China Travelogue-11: Descending Huangshan

Posted in Travel at 14:44 by RjZ

After stuffing ourselves, fueling up and trying to get our money’s worth at the hotel breakfast buffet, it’s time to shoulder the backpacks and hike down the west side of Huangshan. The maps are no more reliable today than they were yesterday, so the biggest concern is making sure we find the correct way down.

60 RMB: breakfast buffet
5 RMB: bottled water
44 RMB: groceries (snacks for the hike)
20 RMB: more snacks

In pretty short order we hike past yesterday’s sunrise spot and into unexplored territory and new views. We’re not alone. Tourists are stuffing the trails and bumping around snapping pictures and following their megaphone-toting flag-bearers. The wide trails are not enough for all the people and it’s slow going as people navigate the uneven stairs in dress shoes.

At each junction we consult the signs and maps and try to snap a few more pictures of the views, but we’ve got a long hike ahead so we don’t dilly-dally too much. As we begin the real descent the views open up more. Ahead are trails snaking straight down into the canyon and straight back up the peaks. The first peak we pass, Lotus peak, is closed. That’s one dilemma down, at least: we don’t feel obligated to climb it.

Here at the junction of the trails, crowds gather to catch their breath and snap more pictures. One of the most popular subjects are western tourists. Frequently a boy or a girl will surreptitiously sit next to one of us and someone else will fire off a shot.
Sometimes, they’ll even ask us if it’s OK and then they put their arms around us and flash a peace sign and a huge grin at the camera. We ask them why they want to take pictures of two middle aged Americans and get various answers including “because we’re just so happy….” Mostly it’s young people, but at one point an overly charming group of seniors who we’ve just greeted calls us back and asks stand for a picture with them. The same giddy and embarrassed laughter ensues, same grins; the only difference is no one flashes a peace sign this time. It happens so frequently that it gets annoying sometimes and it’s easy to feel like a monkey in a zoo, but it’s pretty nice how excited the Chinese are to see western tourists in their country.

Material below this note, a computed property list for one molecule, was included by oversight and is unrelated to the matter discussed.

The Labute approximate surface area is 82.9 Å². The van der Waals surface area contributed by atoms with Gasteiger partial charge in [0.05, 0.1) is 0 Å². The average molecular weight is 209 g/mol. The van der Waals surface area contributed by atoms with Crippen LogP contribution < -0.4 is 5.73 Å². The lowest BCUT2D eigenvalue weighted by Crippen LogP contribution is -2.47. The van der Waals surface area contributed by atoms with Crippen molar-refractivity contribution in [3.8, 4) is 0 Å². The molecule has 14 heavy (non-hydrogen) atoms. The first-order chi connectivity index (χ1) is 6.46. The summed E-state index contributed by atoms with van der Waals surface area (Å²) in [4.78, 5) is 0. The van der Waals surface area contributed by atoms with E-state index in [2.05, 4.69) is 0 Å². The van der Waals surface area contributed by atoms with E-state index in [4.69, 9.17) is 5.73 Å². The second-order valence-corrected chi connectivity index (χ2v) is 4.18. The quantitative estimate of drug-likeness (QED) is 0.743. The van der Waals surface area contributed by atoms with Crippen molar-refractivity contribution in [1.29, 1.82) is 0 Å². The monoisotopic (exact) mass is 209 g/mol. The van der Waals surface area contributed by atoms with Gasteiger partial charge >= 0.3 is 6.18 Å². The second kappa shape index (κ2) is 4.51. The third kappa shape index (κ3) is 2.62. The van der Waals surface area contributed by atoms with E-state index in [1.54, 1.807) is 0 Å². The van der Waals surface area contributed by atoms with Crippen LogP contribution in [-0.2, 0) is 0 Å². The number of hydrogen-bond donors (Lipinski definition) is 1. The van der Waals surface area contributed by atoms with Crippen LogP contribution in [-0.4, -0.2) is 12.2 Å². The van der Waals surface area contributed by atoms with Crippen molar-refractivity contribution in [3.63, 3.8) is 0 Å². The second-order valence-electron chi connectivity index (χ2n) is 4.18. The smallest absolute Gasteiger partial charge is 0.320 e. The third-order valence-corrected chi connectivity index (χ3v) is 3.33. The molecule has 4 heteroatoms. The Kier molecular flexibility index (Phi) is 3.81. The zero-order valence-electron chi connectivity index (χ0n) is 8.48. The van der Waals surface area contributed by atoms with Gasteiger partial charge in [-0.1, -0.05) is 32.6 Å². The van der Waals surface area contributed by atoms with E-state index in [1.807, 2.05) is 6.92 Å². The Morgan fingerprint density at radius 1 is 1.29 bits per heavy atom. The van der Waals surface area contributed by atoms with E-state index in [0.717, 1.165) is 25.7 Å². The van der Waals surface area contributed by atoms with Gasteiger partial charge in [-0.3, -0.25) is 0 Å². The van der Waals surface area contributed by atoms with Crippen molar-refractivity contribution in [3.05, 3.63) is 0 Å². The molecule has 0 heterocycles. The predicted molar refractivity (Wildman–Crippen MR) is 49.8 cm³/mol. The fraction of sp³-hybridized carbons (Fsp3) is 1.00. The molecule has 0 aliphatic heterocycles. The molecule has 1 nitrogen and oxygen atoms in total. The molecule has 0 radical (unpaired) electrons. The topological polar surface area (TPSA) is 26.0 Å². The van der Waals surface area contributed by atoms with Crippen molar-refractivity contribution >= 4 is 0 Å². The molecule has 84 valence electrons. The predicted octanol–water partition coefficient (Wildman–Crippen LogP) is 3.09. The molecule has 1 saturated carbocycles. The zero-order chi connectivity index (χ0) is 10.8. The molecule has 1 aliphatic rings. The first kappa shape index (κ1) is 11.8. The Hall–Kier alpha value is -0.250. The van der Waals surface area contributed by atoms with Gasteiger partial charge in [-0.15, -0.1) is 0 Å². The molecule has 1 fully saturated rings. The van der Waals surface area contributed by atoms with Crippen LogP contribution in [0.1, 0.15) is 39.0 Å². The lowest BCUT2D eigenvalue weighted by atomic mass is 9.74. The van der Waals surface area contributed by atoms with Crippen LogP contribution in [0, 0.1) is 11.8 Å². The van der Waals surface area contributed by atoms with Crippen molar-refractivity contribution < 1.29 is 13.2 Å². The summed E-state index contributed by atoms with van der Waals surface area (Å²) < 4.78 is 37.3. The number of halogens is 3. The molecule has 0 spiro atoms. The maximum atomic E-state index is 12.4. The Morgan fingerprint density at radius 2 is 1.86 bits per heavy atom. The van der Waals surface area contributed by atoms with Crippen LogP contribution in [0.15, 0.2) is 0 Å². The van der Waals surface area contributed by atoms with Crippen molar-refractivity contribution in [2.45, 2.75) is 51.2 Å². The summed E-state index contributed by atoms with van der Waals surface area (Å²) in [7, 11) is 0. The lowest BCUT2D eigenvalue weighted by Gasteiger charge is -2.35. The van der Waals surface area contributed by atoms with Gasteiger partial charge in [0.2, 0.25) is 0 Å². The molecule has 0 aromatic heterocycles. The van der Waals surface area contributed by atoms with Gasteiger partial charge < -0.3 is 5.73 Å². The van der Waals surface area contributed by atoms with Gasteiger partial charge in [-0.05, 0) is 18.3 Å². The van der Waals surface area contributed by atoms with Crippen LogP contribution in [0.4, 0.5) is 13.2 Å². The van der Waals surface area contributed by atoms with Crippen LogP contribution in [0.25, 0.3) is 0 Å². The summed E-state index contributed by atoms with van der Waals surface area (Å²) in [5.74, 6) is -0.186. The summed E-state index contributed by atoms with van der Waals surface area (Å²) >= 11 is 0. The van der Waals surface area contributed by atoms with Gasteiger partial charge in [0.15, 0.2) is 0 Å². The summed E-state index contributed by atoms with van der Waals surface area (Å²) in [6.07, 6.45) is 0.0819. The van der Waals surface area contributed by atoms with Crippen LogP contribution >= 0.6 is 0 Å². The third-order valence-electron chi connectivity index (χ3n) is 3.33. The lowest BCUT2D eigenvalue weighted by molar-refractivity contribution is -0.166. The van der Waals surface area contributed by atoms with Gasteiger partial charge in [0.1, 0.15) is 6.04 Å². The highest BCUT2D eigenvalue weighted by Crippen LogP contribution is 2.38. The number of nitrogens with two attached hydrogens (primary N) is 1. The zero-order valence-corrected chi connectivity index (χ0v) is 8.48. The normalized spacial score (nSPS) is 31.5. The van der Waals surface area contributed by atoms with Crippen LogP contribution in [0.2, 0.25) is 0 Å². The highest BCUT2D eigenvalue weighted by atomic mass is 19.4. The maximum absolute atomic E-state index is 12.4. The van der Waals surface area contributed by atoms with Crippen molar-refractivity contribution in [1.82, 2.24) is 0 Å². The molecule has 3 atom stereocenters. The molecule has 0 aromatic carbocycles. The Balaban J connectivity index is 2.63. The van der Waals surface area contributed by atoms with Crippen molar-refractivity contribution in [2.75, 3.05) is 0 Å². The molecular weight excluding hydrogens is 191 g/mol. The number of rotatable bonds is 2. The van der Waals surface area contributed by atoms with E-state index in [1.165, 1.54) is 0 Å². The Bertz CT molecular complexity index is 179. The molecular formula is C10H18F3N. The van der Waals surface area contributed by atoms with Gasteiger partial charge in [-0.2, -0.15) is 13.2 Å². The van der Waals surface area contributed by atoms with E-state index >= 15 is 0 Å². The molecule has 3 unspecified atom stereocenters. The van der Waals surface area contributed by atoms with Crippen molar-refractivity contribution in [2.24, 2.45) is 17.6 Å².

In spite of the long queues on the steep sections, we’re making pretty good time by the time we reach the Yung Ke, or Welcome Pine. We eventually identify which is the famous pine among the hundreds and hundreds of tourists as the one that an entrepreneur is charging to take pictures in front of. But where is the trail to continue down?

We explore every possible exit from the square, gift shop, bathroom, and restaurant at Welcome Pine and push through dense throngs of tourists, but the trail is no where to be found. Parents of children blocking our view of the map sign finally notice and ask them to move and reveal the sign. It points to Welcome Pine, just a few steps down, where we’ve just been.